There are several varieties of auto disconnect. Many TADs will stop and reset only when the outgoing message is playing, not once the machine starts recording. The TAD will keep recording your conversation; if the speaker volume on your TAD is too high, you're apt to get feedback.

    Other TADs auto disconnect only when the phone directly attached to the TAD is picked up; it won't work with a n extension. Salespeople may not know whether each TAD in the shop has this feature. Check the manual if this feature is important to you.

  • Beeperless remote: The term "beeperless" is a holdover from the days when TouchTone service was less popular. Remote-controlled TADs were packed with a pocket-sized beeper that emitted a tone when held to a handset. The tone then activated the TAD's remote features.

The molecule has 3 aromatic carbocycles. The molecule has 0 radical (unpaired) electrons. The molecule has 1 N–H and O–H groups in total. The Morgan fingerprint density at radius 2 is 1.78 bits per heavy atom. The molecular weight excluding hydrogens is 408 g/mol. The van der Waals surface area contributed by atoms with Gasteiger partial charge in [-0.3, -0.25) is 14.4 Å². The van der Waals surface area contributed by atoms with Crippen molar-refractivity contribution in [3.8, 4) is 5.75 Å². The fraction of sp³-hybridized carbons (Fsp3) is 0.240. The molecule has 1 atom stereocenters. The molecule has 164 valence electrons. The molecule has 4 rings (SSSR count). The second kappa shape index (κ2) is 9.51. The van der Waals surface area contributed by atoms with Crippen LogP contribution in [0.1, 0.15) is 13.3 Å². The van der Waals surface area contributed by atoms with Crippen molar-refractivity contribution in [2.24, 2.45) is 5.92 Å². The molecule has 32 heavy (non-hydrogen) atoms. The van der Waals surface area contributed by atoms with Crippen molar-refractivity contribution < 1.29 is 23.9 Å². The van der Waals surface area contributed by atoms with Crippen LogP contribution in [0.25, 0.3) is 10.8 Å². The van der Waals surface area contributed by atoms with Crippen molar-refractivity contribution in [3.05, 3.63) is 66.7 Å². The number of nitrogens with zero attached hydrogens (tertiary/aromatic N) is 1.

With TouchTone service, any phone became a remote control — that is, a beeperless remote. Most TADs accept various commands from a TouchTone phone keypad. These include recording a new outgoing message, skipping past unwanted messages, repeating important ones, or rewinding and resetting the unit.

  • Variable OGM: Many TADs allow you to vary the length of your outgoing announcement, rather than having to record one of (or less than) a predetermined length (say 20 seconds). If your OGM is less than the predetermined length, the caller gets that annoying dead air time between the end of your OGM and the record "beep."

  • Multiple OGM: In addition, more advanced TADs allow you to record more than one outgoing announcement. Other TADs allow you to leave a special message for particular individuals, accessed when the intended recipient pushes a particular key on his or her TouchTone phone.